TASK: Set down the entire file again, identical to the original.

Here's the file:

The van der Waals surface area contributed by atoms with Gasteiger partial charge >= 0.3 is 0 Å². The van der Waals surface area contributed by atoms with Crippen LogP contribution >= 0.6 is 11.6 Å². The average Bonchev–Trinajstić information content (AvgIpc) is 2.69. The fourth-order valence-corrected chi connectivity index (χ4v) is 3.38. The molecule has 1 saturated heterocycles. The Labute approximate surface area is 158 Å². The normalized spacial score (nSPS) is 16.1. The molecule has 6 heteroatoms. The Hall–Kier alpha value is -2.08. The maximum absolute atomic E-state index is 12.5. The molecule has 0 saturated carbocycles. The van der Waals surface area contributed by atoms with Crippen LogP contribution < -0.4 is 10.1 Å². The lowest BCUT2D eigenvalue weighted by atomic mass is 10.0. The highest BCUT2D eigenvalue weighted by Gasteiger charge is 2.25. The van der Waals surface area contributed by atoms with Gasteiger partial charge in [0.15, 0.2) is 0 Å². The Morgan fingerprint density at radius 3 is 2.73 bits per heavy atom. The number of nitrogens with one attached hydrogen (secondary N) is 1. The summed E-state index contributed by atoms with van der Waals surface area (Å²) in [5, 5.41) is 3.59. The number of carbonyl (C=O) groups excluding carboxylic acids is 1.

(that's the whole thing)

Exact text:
The van der Waals surface area contributed by atoms with Gasteiger partial charge >= 0.3 is 0 Å². The van der Waals surface area contributed by atoms with Crippen LogP contribution >= 0.6 is 11.6 Å². The average Bonchev–Trinajstić information content (AvgIpc) is 2.69. The fourth-order valence-corrected chi connectivity index (χ4v) is 3.38. The molecule has 1 saturated heterocycles. The Labute approximate surface area is 158 Å². The normalized spacial score (nSPS) is 16.1. The molecule has 6 heteroatoms. The Hall–Kier alpha value is -2.08. The maximum absolute atomic E-state index is 12.5. The molecule has 0 saturated carbocycles. The van der Waals surface area contributed by atoms with Crippen LogP contribution < -0.4 is 10.1 Å². The lowest BCUT2D eigenvalue weighted by atomic mass is 10.0. The highest BCUT2D eigenvalue weighted by Gasteiger charge is 2.25. The van der Waals surface area contributed by atoms with Gasteiger partial charge in [0.15, 0.2) is 0 Å². The Morgan fingerprint density at radius 3 is 2.73 bits per heavy atom. The number of nitrogens with one attached hydrogen (secondary N) is 1. The summed E-state index contributed by atoms with van der Waals surface area (Å²) in [5, 5.41) is 3.59. The number of carbonyl (C=O) groups excluding carboxylic acids is 1.